In southwest Texas, where the Rio Grande arcs southward into Mexico, lies Big Bend National Park -- 708,221 acres of river floodplain, desert, grasslands, and majestic mountains. The wealth of the Big Bend is in its dramatic landscape, which provides natural habitats ranging from desert to alpine, and its consequently impressive variety of flora and fauna.
Naturalist's Big Bend highlights the distinctive plants and animals of the region, such as the century plant, which grows twenty-five to fifty-five years, blooms magnificently, then dies; candelilla, from which wax is made; the giant dagger yucca; the javelina, North America's only native pig; the rare Texas lyre snake; the tarantula; and the Big Bend quonker katydid.
This comprehensive field guide, revised and completely updated in a new edition, recounts the area's archaeology and history, describes the characteristics and habitats of Big Bend's remarkable variety of plants and animals, and outlines walking and driving tours of the most likely spots for sighting these natural wonders.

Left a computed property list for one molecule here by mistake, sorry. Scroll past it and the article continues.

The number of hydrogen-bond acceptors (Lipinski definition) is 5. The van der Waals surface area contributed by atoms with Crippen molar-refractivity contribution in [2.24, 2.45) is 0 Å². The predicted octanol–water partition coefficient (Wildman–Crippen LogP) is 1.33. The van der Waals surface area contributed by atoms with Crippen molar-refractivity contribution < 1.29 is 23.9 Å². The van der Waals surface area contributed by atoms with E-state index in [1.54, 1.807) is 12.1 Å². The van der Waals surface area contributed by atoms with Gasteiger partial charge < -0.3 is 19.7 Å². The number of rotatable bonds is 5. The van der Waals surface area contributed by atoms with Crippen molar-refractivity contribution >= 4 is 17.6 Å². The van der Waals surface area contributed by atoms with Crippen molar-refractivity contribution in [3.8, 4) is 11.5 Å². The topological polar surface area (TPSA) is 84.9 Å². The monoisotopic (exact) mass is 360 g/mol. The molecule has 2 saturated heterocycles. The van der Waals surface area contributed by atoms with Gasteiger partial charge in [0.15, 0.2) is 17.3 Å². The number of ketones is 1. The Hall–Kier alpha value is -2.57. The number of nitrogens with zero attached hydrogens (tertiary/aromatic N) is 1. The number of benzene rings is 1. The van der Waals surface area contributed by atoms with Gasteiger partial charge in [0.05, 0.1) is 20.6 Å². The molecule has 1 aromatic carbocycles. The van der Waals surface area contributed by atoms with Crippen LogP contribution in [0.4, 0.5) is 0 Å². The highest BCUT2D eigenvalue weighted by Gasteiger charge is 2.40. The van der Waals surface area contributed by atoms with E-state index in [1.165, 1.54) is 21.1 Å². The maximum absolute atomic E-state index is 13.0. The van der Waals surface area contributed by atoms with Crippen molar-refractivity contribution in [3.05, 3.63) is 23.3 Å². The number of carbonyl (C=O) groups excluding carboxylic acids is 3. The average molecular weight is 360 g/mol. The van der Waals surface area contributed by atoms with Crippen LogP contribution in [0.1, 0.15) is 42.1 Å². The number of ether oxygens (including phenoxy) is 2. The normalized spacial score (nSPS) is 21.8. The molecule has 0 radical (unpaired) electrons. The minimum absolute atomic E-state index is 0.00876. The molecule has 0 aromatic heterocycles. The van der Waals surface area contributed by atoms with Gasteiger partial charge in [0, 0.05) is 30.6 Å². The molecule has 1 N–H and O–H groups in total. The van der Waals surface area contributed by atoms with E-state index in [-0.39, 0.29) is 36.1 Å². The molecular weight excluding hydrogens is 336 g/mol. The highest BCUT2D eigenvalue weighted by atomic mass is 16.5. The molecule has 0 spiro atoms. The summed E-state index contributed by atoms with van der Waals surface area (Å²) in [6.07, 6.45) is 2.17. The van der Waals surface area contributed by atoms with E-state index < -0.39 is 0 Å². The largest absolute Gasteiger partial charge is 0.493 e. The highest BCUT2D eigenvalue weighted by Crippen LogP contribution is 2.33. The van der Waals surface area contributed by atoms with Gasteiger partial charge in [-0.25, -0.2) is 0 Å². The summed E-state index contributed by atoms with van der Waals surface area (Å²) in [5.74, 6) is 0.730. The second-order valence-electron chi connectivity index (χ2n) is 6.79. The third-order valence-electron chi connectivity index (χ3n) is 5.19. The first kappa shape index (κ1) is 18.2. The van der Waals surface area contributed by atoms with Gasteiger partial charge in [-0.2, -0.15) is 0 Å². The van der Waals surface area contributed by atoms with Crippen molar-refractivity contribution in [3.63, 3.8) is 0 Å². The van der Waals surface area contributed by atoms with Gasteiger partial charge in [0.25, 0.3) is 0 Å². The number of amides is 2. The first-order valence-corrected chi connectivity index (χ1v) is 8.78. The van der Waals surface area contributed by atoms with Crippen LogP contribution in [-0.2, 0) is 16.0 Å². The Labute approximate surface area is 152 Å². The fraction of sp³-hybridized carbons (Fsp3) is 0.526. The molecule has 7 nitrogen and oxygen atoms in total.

ROLAND H. WAUER, a retired National Park Service ranger, continues his work in the field as a naturalist, scientist, and resource specialist. He is author of Birder's Mexico and Heralds of Spring in Texas. He lives in Victoria, Texas. CARL M. FLEMING served for some thirty years as natural resource specialist for Big Bend National Park, the Grand Canyon, the Big Thicket National Preserve, and other U.S. parks. Now retired from the National Park Service, he lives in Alpine, Texas.